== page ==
As part of this year’s Sleep Event, Oliver Heath Design is creating a hotel room set, which utilises and demonstrates various Biophilic design principles. ‘Into the Woods and Far Away’ aims to soothe the guest as well as strengthen their innate connection with nature.
With over 30 years of scientific research, Biophilic design has been proved to have many physiological and psychological benefits, which can lead to improving our health and well-being. Whether it’s an interior refurbishment or creating large scale architectural interventions, Biophilic design principles can be applied to help improve many types of spaces that we inhabit on a daily basis.
The hospitality space room is for many a retreat; somewhere to relax and to restore our mind and body after a long day. Creating Biophilic spaces within the hospitality sector has the dual benefit of having positive effects on both employees, as well as guests, improving focus, motivation and productivity. As a result, greater satisfaction from employees and visitors can lead to recommendations by word of mouth and positive reviews.
How can we implement Biophilic design within the hospitality sector?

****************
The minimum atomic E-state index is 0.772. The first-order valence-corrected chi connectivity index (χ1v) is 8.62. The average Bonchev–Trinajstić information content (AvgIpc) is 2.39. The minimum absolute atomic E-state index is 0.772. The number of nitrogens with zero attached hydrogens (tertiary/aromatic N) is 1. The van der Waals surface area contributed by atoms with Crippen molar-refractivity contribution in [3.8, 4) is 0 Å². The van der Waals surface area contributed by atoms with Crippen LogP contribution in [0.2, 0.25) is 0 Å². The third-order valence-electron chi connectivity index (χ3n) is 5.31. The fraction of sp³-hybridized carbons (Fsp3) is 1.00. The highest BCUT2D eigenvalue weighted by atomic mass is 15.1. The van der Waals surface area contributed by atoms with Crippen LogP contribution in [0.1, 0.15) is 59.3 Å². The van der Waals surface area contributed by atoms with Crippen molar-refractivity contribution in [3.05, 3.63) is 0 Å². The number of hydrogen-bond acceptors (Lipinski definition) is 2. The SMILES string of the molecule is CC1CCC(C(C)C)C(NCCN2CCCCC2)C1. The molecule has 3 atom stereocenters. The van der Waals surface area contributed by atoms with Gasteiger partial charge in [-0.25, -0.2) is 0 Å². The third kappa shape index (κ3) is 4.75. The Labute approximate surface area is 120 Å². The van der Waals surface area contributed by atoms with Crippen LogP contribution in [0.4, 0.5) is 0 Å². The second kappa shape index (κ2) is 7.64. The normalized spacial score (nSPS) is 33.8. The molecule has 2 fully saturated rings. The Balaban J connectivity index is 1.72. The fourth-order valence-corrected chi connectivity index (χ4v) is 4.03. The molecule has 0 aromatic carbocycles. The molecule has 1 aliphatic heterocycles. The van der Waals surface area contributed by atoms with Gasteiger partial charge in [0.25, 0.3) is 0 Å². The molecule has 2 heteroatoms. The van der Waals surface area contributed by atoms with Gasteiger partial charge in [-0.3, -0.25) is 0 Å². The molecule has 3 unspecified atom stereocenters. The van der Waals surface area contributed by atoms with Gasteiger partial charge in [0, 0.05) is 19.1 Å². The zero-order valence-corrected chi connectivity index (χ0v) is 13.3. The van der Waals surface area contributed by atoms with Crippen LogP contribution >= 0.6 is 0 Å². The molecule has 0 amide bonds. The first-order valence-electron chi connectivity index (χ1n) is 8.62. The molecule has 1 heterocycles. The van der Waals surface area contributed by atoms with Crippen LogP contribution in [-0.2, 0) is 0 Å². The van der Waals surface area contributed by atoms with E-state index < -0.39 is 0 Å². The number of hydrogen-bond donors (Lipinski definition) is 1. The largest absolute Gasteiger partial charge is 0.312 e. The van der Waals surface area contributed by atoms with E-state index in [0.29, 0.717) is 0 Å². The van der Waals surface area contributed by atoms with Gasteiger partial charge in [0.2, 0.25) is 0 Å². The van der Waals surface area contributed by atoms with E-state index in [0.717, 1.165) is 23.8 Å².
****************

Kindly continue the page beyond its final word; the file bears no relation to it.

In the Sleep Set, Heath Design will be demonstrating the following Biophilic Design principles:
- Optimise natural light by making use of windows, skylights and reflective surfaces. If a space lacks natural light, then circadian lighting systems can be incorporated to mimic natural light throughout the day, to help regulate our sleep/wake cycles and to stabilise hormones.
- Incorporate a range of natural patterns and textures, which mimic natural elements. These indicative materials can help to strengthen the guest’s connection with nature; making them feel more calm and relaxed. Bright colours from nature’s palette i.e. green, red and blue can also boost creativity, concentration and productivity.
- Increase views onto nature or greenery, to create visual interest and help strengthen the guest’s connection with the outdoors.
- Improve air quality and ventilation by making windows and thermostats easily accessible. This will allow the guest to have control over their thermal comfort.
- Recuperative spaces are secluded “safe” areas for guests to retreat to and unwind. They prevent distraction and create a calm space to relax, concentrate and be productive.
- Enable a sense of prospect by creating vistas across the interior and to the outdoors. This has the ability to create excitement as well as boosting the guest’s mood and behaviour.
If you would like to come and experience Into the Woods and Faraway, or would like to know more about how Biophilic Design principles can improve hospitality spaces, then come and visit the Interface Sleep Set stand at the Sleep Event, Business Design Centre in London (24-25 November).